*NOTE - this document is not intended to be exhaustive. It is intended to present a concise and simplified treatment of the Second Amendment for those who may not be familiar with some of the basic concepts. Please feel free to use it as a conversation starter.
Why was the second amendment written?
Like most of the Bill of Rights, the Second Amendment to the Constitution of the United States was written to emphasize and further protect what our founders understood to be the preexisting rights of all humans.
Whether or not you believe those preexisting rights come from a supernatural creator or are natural to our species is a subject for another discussion.
In either case, our founders believed that humans are born with the right to preserve their lives and those of their loved ones.
Our nation was founded on the idea that the natural state of a human being is to be free to go about her business, speak her mind, raise her family, worship or refrain from worship as she sees fit, according to her own conscience.
In order to maintain that freedom, humans must make a choice to respect the freedom of others.
The human mind gives man the ability to overcome blind instinct, and the opportunity to employ logic and reason in his dealings with other humans.
When men choose to initiate the use of force against their fellow humans, they are acting in a manner that is logically inconsistent with their own desire to be free.
Those who are subjected to the initiation of such force must then either accept the loss of their freedom (and perhaps their lives), or resist it in some manner.
Who may use force?
There are those who insist that government and/or the police should have a monopoly on the use of force, and therefore should be the only ones allowed to resist the initiation of force on behalf of all of society. Let’s examine that for a moment.
Our founders were intimately familiar with what could happen when the government attempts to impose a monopoly on the use of force. Under King George, the British government became increasingly more oppressive and unresponsive to the needs of the colonists.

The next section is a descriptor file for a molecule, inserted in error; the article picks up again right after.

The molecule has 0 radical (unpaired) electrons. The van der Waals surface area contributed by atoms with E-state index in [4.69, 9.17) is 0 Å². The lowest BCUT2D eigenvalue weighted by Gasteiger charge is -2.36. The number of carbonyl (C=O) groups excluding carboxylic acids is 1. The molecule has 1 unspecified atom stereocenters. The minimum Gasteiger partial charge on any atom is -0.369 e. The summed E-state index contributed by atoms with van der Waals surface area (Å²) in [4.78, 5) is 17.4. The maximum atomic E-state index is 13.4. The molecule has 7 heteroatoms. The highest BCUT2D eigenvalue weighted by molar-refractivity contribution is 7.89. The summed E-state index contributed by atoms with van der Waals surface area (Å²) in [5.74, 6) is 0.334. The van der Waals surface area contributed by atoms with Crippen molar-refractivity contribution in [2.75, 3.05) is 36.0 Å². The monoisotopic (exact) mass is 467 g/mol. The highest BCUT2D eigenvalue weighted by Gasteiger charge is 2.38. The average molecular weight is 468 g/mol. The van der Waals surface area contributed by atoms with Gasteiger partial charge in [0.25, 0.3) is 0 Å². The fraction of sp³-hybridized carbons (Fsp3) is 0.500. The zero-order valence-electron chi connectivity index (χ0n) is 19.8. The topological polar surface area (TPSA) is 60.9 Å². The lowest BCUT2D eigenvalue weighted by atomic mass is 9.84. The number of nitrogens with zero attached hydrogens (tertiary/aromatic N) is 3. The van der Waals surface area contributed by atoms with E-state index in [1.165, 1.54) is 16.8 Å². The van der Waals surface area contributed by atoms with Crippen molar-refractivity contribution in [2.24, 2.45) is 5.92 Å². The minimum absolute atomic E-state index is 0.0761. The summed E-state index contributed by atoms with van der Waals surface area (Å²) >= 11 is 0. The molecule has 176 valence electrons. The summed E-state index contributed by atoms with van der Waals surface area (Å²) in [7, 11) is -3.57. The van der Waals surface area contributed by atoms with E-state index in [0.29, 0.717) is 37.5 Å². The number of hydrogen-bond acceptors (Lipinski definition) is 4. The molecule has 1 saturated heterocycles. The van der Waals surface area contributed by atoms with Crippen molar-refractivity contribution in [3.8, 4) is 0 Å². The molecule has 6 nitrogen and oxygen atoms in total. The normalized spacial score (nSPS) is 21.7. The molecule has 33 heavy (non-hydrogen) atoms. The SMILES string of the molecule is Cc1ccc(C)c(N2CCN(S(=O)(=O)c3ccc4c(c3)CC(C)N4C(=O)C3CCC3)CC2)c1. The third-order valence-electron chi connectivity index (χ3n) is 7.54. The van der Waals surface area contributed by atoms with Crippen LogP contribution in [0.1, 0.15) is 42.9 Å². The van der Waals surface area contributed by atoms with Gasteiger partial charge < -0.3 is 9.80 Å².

If the British had been able to maintain a monopoly over the use of force, the colonists would have lost their freedom.
Fortunately for the reader, I am not going to turn this into a history lesson. However, the situation faced by the colonists can be used to illustrate why our founders decided to include the Second Amendment.
Although it does protect an “individual” right to keep and bear arms for personal defense, defense of family, neighborhood, community, state and nation, the Second Amendment was primarily intended as a defense against tyranny.
Even if tyranny is not an immediate concern, there is no guarantee that it will never occur. If the individuals within a society give up their ability to offer resistance to force, it is an open invitation to some future tyrant to take advantage of a weakened nation.
Why is there an individual right to self defense?
The answer to this question depends on your response to the question “Who owns your life”? If you believe that it is the government or the police, and you are willing to surrender the ability and responsibility to resist force to them, please ask yourself this question “Can I rely upon the police to be there at all times to adequately protect me and my family from harm”?
I will not conjecture upon the ability of your particular police department to respond to an emergency such as a home invasion, a mugging or a car-jacking, but I do feel safe in saying it is unlikely they will just happen to be there when you need them.
This is not a slur upon the police. They do their job. However their job is not to prevent crime. That would be an impossible task.
Their real function is to investigate crime after it occurs and attempt to bring the perpetrators to justice.
Even if they wanted to, there are not enough police to handle a 24/7 surveillance of every person in America.
In fact, the Supreme Court has ruled that you may not hold the police responsible for not responding to a crime in time to prevent it, and I agree with their decision.
I thought the 2A was about guns!
You may have noticed that so far I haven’t said anything about guns. There is a good reason for this. The Second Amendment is not really about guns. It isn’t even really strictly about “arms”. It is about the RIGHT to defend your person, family, neighborhood, community, state and nation from the initiation of the use of force with any tool appropriate to the task.